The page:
When the Police Come Knocking, Don’t Start Talking July 27, 2017

By Susan C. Stone and Kristina W. Supler

Students are typically raised to think that the police are their friends.  While there may be truth to this notion, if a student is on the receiving end of a police inquiry, the student must remember that the police officer’s duty is to investigate and that the student could be at risk of prosecution.

Should you find yourself in a position where the police are knocking on your door or calling you to ask questions about an incident, keep in mind the following tips:

1.) If the police knock on your door and ask to speak with you, step outside of your residence and ask the police what they want to discuss with you.  You want to find out the nature of their inquiry.  However, do not get lulled into a conversation or any substantive discussion.  Even a seemingly harmless question such as “what time did you get home last night” may have much broader significance than you think. Limit your responses and do not think that you will be able to talk your way into or out of something.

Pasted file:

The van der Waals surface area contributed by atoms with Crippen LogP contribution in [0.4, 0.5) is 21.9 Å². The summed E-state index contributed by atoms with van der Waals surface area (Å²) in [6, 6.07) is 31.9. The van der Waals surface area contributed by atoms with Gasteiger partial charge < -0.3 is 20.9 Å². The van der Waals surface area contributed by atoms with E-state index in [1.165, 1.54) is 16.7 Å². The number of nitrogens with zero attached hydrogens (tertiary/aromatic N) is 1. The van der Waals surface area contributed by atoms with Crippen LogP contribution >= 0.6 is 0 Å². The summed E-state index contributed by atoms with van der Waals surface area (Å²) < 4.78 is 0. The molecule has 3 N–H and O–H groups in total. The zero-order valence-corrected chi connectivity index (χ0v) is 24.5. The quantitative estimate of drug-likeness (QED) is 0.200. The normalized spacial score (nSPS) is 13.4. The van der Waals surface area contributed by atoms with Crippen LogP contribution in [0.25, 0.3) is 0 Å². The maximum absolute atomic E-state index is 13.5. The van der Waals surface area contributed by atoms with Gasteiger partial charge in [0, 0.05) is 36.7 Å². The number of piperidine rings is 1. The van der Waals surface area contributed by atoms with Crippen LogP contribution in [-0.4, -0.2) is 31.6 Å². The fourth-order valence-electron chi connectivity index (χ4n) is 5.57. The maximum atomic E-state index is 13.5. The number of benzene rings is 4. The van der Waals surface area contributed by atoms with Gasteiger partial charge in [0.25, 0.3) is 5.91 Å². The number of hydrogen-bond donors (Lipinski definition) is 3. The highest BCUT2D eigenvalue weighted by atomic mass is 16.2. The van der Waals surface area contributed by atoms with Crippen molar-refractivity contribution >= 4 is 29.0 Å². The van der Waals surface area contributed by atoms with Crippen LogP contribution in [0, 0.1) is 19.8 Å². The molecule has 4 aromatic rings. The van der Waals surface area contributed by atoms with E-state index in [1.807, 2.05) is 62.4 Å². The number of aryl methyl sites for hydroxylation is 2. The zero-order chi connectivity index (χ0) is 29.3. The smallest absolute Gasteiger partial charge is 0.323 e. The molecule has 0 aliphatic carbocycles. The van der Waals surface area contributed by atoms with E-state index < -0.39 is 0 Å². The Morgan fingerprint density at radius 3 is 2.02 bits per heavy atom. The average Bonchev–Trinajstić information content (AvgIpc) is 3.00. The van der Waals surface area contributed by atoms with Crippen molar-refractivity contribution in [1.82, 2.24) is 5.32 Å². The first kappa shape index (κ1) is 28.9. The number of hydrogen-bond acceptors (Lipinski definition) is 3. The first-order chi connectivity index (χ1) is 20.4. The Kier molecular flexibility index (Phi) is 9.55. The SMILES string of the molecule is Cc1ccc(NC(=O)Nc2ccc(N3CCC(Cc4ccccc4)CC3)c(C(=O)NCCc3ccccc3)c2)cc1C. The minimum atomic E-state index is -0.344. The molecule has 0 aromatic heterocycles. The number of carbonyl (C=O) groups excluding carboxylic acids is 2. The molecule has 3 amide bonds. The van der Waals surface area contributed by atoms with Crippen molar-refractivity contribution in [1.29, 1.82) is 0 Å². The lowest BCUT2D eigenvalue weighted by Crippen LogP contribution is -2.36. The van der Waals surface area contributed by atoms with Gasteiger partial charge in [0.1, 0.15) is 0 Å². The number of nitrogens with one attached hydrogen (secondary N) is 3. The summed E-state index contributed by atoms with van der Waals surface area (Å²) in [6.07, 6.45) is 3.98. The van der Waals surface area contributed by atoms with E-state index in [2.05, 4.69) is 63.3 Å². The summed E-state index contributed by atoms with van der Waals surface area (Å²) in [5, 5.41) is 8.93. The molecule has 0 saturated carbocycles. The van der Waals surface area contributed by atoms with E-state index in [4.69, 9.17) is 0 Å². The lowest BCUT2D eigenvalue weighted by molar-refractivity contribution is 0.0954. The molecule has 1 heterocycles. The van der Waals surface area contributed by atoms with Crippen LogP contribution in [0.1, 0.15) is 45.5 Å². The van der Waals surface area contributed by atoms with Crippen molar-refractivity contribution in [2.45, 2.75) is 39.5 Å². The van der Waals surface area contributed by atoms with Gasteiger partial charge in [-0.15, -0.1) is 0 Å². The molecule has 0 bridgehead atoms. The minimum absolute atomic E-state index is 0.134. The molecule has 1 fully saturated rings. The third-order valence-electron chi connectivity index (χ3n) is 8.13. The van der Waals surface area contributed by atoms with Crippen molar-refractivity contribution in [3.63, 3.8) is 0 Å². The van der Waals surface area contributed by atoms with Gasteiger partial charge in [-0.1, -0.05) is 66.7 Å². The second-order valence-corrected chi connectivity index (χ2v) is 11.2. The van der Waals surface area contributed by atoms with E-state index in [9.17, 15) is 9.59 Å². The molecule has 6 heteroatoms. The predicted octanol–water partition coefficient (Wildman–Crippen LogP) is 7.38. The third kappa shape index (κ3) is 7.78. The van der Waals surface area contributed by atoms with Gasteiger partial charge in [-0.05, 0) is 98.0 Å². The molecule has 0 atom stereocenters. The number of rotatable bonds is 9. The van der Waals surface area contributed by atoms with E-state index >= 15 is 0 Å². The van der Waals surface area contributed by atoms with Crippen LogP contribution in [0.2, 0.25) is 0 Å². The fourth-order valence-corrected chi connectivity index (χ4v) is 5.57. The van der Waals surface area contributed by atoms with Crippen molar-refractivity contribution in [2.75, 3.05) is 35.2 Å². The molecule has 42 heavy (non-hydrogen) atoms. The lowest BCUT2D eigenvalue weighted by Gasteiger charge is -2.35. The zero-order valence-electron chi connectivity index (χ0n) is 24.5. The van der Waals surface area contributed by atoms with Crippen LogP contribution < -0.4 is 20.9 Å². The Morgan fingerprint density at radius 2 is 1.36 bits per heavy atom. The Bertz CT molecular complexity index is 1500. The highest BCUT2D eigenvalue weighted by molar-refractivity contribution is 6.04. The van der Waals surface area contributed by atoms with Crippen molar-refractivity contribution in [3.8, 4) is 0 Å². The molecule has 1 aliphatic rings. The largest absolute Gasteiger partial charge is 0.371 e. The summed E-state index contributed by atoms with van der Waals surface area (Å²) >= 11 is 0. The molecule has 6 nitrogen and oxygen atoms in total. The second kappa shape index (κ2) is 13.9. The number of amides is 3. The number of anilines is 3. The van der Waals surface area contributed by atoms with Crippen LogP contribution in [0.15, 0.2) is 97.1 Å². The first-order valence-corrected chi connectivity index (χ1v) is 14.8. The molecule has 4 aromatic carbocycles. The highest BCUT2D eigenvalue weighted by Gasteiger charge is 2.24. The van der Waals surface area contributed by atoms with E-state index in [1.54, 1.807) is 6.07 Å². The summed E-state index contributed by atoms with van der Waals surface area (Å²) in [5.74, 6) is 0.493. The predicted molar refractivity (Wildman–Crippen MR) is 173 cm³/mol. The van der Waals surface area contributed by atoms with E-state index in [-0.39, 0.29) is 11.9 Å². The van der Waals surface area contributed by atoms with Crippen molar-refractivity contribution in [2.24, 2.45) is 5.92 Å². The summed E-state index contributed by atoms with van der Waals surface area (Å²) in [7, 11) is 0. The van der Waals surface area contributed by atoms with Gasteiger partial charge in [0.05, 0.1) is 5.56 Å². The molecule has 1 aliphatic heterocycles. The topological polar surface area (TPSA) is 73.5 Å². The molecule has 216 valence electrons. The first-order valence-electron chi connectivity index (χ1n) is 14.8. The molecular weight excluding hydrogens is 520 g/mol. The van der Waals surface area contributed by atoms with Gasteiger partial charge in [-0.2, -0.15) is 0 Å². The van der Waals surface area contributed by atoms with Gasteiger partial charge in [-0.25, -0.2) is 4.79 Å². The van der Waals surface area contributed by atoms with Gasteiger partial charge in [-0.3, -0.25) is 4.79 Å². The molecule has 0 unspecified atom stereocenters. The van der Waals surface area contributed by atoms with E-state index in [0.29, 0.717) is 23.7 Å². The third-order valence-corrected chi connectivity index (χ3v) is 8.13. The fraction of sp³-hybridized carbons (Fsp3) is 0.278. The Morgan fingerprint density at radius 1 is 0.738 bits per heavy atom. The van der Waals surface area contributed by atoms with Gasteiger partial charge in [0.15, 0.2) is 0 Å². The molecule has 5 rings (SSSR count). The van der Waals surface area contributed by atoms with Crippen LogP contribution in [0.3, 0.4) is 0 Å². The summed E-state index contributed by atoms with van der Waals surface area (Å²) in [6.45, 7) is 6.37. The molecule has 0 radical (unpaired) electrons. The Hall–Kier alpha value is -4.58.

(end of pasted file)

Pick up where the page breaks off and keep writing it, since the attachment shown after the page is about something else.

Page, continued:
2.) Stay calm and be courteous. The police have a job to do, regardless of whether you cooperate, so nothing is gained by acting impolite.  Also, do not try to play lawyer or impress the police with your legal savvy! When the police are at your door, it’s unlikely that challenging the police about their probable cause will stop an investigation that has already been set in motion.

3.) Tell the police that before speaking with them, you need to contact a lawyer.  Asking for time to secure a lawyer is a routine request that police are accustomed to, whereas asking for time to talk to your parents does not trigger any legal protection.

4.) Keep in mind that campus police are deputized officers. Sometimes students have a misperception that campus police are not “real” police officers.  However, campus police can investigate crimes, make arrests, and present cases for prosecution. Also, campus police sometimes collaborate with local police.

5.) Finally, do not lie or tell the police what you think they want to hear. Even a small discrepancy in what you say could undermine your credibility in the future. Again, remain mindful of tip 1.

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